Most of us can wake up, shower, dry our hair, dress, prepare breakfast and get out the door to work without too much stress, effort or pain. But for fibromyalgia patients, a simple task, such as just blow drying their hair with their arms held above their head for a few minutes, can be exhausting. This is why relaxing and strengthening the muscles is so important for recovery.

Trigger points are also laid down through injury and are activated by psychological stressors, anxiety, cold, overuse of muscles and postural imbalances. Muscle weakness is perpetuated by disuse and often coupled with the fear of creating more pain by taking up an activity the body is not used to. Recovering from trigger point overload is a dance — a give-and-take event. A program of progressive stretching and strengthening done over time will help restore full muscle function without excessive discomfort.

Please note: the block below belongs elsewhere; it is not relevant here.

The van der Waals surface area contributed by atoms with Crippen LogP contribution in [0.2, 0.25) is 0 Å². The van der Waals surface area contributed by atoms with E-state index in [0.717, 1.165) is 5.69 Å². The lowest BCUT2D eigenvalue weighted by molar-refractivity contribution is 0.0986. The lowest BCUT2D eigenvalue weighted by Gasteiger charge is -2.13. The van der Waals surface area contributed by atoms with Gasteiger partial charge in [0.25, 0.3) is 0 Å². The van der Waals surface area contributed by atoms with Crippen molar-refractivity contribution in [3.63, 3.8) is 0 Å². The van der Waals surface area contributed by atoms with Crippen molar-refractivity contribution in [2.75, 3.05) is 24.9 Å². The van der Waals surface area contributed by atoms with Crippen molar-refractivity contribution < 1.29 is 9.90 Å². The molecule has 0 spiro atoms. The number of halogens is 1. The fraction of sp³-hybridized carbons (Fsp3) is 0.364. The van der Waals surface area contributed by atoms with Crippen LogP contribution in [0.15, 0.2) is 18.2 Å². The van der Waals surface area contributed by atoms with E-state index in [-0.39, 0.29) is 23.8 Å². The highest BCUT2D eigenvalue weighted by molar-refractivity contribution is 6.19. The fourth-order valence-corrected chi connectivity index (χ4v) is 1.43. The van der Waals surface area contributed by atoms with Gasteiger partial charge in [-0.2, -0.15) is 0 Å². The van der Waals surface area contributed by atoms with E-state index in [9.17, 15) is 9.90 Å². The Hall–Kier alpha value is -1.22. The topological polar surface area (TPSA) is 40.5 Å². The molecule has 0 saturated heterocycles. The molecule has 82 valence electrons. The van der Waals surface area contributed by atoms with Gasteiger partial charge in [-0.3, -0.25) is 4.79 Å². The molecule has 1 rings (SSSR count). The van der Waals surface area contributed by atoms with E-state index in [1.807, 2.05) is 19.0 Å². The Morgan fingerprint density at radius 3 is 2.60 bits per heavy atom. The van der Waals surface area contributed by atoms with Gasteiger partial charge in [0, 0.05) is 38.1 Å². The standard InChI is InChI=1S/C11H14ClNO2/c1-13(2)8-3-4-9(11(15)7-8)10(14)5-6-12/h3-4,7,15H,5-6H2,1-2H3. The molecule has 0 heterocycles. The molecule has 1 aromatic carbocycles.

What is a trigger point?

How does one start the muscle recovery process? Let us first look at what trigger points are and why defusing them through stretching is so important in chronic pain syndromes.

A trigger point is a small area of muscle or tendon (loci) that is in an energy crisis, resulting from overuse, repetitive injuries or accidents. Ninety-five percent of pain patients have trigger points as the origin of their pain. Factors that predispose one to trigger points are vitamin and mineral deficiencies, poor sleep, poor posture from muscle weakness and deconditioning.

Before you begin stretching

To begin a program of stretching and strengthening, look at your vitamin/mineral intake first. You must get enough magnesium (most people with fibromyalgia need between 400 and 1,000 mg) to help relax the muscles; B vitamins are needed for energy production and nerve health; amino acids to build muscle properly; and vitamin D for relieving muscle pain. Supplementation may be necessary.